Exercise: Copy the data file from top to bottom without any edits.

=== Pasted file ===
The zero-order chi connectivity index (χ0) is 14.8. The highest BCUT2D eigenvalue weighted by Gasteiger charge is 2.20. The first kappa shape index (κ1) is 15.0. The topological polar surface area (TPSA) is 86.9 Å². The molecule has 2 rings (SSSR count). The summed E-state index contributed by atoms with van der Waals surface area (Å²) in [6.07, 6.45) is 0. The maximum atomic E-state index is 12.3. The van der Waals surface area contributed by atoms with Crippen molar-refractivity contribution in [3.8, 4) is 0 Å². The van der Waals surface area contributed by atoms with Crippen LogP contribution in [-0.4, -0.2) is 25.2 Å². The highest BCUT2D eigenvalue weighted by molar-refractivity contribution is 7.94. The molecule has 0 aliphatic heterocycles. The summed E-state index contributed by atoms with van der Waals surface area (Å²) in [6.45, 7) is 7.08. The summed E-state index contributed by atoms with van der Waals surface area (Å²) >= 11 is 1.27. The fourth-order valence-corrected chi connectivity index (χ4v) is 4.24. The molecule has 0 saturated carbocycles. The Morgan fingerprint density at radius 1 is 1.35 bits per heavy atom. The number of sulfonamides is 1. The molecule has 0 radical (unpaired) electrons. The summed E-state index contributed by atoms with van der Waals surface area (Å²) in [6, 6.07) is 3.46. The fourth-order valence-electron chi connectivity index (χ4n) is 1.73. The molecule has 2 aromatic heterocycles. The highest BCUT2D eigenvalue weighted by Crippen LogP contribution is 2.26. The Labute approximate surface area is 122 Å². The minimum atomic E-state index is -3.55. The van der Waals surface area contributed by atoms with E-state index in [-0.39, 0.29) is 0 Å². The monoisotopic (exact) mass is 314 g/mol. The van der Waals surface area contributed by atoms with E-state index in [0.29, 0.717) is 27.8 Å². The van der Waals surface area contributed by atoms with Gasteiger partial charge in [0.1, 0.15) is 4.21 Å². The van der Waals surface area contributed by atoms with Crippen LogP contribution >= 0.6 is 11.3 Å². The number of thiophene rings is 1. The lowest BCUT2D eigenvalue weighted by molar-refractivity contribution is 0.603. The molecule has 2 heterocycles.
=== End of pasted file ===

The zero-order chi connectivity index (χ0) is 14.8. The highest BCUT2D eigenvalue weighted by Gasteiger charge is 2.20. The first kappa shape index (κ1) is 15.0. The topological polar surface area (TPSA) is 86.9 Å². The molecule has 2 rings (SSSR count). The summed E-state index contributed by atoms with van der Waals surface area (Å²) in [6.07, 6.45) is 0. The maximum atomic E-state index is 12.3. The van der Waals surface area contributed by atoms with Crippen molar-refractivity contribution in [3.8, 4) is 0 Å². The van der Waals surface area contributed by atoms with Crippen LogP contribution in [-0.4, -0.2) is 25.2 Å². The highest BCUT2D eigenvalue weighted by molar-refractivity contribution is 7.94. The molecule has 0 aliphatic heterocycles. The summed E-state index contributed by atoms with van der Waals surface area (Å²) in [6.45, 7) is 7.08. The summed E-state index contributed by atoms with van der Waals surface area (Å²) >= 11 is 1.27. The fourth-order valence-corrected chi connectivity index (χ4v) is 4.24. The molecule has 0 saturated carbocycles. The Morgan fingerprint density at radius 1 is 1.35 bits per heavy atom. The number of sulfonamides is 1. The molecule has 0 radical (unpaired) electrons. The summed E-state index contributed by atoms with van der Waals surface area (Å²) in [6, 6.07) is 3.46. The fourth-order valence-electron chi connectivity index (χ4n) is 1.73. The molecule has 2 aromatic heterocycles. The highest BCUT2D eigenvalue weighted by Crippen LogP contribution is 2.26. The Labute approximate surface area is 122 Å². The minimum atomic E-state index is -3.55. The van der Waals surface area contributed by atoms with E-state index in [-0.39, 0.29) is 0 Å². The monoisotopic (exact) mass is 314 g/mol. The van der Waals surface area contributed by atoms with E-state index in [0.29, 0.717) is 27.8 Å². The van der Waals surface area contributed by atoms with Gasteiger partial charge in [0.1, 0.15) is 4.21 Å². The van der Waals surface area contributed by atoms with Crippen LogP contribution >= 0.6 is 11.3 Å². The number of thiophene rings is 1. The lowest BCUT2D eigenvalue weighted by molar-refractivity contribution is 0.603. The molecule has 2 heterocycles.